If your doctor is not taking the time to analyze the whole picture, then seek out another doctor. Don’t try to solve things yourself or with other patients. Good healthcare is based on a partnership with a knowlegeable provider – not a solo mission that excludes healthcare professionals.
There should be more effective online patient networks to aggregate clinical data and effectively learn and research in real-time. Useful observational data can inform science and medicine and hopefully at a faster pace.
Clinical efficacy trials don’t do “real world” studies under “real world” conditions. Patient outcomes need to be reported in real-time, so patients and physicians can learn immediately if and how patients are benefiting from new drug therapies.
There is a need for quality peer-review, but there is also unlimited space on the Web to publish. It should be easier to publish well-designed studies that show if there is no effect to a treatment and therefore minimize publishing bias.
Thank you Dr. Val for an excellent article. I agree with the valid points you have made. In fact, I’ve been having discussions loosely related to this topic when a number of friends.
“Patient empowerment” using Health 2.0 is a new interest of mine. I began blogging to discuss health policy issues and how they affect my ability to afford care. Then my blogging began to incorporate discussion of multiple sclerosis and living with chronic illness.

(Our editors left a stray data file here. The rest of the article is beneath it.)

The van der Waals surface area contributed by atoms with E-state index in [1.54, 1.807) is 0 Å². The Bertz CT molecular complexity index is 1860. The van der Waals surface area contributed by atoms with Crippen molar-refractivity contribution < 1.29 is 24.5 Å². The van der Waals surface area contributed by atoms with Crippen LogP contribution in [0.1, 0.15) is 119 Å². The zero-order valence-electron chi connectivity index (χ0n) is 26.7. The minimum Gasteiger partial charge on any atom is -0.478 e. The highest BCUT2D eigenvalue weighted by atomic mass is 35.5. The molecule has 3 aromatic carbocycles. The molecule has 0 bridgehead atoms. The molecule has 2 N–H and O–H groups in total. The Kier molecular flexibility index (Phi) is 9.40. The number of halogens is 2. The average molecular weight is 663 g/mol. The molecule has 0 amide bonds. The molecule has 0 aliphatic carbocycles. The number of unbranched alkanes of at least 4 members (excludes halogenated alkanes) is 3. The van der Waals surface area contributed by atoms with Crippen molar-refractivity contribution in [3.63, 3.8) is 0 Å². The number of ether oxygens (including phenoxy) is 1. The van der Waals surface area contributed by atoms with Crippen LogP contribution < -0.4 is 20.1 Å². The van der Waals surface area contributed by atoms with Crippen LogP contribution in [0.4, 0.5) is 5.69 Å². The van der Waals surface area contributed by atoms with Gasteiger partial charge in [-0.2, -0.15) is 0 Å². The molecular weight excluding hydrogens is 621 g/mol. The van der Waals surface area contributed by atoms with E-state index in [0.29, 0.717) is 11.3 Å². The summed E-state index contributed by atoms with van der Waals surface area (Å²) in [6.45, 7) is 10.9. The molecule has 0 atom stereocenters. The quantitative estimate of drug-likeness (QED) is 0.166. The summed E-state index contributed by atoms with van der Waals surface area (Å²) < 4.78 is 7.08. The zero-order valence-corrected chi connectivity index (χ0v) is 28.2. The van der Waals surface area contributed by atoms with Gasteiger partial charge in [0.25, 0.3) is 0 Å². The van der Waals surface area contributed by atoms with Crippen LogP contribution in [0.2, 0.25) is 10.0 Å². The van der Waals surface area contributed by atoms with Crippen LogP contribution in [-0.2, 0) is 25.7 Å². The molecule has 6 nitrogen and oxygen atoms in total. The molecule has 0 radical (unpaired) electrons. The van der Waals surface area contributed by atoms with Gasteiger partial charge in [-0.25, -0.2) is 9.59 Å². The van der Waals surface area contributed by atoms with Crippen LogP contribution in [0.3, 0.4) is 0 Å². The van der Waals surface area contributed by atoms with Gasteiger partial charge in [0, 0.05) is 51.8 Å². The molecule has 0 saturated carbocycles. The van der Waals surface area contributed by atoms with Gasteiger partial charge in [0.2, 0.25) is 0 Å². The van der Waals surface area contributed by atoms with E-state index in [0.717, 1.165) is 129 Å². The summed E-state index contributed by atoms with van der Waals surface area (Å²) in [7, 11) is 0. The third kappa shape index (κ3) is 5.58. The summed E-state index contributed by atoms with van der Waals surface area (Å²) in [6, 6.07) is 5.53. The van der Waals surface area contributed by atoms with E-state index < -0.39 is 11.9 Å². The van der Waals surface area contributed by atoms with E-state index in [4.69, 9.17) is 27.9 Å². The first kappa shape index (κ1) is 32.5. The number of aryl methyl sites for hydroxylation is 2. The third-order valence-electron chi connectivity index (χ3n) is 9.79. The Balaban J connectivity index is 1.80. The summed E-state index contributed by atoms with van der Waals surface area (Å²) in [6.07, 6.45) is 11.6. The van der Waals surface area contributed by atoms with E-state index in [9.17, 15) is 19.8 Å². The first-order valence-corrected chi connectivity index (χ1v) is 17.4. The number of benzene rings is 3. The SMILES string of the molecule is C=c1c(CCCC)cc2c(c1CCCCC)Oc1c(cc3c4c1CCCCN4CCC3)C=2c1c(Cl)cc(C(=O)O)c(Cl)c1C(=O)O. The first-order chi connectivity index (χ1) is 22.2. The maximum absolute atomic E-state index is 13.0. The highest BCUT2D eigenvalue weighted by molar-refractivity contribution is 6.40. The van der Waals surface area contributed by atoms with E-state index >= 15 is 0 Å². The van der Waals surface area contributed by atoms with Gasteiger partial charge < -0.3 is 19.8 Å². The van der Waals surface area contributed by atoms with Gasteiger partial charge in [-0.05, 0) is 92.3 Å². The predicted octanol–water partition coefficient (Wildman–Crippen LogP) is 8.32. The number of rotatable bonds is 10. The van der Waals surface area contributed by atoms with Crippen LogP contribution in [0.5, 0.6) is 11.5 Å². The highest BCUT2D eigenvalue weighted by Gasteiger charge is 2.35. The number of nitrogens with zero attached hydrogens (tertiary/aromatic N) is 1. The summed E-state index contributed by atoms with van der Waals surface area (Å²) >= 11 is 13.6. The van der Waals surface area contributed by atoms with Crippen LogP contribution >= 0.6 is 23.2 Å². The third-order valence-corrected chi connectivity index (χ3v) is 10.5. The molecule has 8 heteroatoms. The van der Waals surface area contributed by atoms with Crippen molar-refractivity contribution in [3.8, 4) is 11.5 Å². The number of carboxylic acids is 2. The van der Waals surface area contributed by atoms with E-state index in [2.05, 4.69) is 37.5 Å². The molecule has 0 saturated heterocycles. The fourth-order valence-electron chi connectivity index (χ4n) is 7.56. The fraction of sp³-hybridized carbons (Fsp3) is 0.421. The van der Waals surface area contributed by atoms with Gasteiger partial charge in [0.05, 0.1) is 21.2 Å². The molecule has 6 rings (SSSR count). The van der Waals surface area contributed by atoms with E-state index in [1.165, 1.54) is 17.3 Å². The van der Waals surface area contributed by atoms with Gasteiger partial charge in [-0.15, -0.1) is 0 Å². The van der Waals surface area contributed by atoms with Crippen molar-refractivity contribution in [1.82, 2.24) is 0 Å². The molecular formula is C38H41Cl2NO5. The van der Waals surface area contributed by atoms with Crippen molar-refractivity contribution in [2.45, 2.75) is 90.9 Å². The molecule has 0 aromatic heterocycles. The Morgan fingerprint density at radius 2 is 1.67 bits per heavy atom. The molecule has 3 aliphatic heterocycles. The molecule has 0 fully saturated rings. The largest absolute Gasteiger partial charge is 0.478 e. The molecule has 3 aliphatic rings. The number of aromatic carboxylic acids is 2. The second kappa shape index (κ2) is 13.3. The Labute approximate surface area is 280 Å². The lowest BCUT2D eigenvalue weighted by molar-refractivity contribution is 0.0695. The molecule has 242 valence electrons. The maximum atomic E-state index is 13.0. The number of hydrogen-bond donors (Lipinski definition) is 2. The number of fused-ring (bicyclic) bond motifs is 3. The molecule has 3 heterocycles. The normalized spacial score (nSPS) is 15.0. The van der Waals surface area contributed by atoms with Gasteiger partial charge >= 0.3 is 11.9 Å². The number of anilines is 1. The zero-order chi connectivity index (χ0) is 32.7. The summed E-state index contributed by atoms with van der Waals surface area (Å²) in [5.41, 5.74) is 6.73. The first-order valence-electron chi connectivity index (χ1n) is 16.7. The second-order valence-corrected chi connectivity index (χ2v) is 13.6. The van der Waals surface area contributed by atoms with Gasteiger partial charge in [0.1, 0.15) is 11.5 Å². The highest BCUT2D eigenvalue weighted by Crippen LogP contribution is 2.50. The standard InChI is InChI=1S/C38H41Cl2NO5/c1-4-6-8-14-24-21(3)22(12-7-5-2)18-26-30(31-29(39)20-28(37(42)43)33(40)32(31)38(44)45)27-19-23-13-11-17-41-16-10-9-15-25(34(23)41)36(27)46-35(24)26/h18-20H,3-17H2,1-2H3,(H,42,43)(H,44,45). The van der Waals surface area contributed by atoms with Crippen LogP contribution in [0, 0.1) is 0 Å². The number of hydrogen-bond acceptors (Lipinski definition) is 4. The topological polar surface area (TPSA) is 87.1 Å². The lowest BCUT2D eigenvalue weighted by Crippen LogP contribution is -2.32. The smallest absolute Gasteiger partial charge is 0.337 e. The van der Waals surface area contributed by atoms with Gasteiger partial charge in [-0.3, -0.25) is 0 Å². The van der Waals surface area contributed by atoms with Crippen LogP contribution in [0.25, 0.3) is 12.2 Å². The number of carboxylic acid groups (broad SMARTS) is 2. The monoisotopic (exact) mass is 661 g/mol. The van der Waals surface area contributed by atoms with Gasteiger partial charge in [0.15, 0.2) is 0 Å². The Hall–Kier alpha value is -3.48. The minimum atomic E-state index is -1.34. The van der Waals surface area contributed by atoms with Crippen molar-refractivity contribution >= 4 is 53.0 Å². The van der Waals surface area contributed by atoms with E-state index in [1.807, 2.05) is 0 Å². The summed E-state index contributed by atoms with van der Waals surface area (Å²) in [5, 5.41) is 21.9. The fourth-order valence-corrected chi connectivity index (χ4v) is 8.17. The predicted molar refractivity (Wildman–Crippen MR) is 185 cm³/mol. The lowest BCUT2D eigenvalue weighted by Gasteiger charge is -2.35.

In researching topics, it is evident that poorly written misinformation abounds on the web. I understand why a physician might ask a newly-diagnosed patient NOT to consult “Dr. Google.” I would, however, expect that some trusted sources of information might be recommended to the patient.
It’s true that patients understand more clearly what other patients might experience and are able to provide welcome moral support. They may even be able to share anecdotes which could help a fellow patient who is frustrated with symptom or deficiency…maybe even spark an enhanced interaction with the patient’s physician.
You said: “In a recent lecture on Health 2.0, it was suggested that websites that enable patients to “conduct their own clinical trials” are the bold new frontier of research.”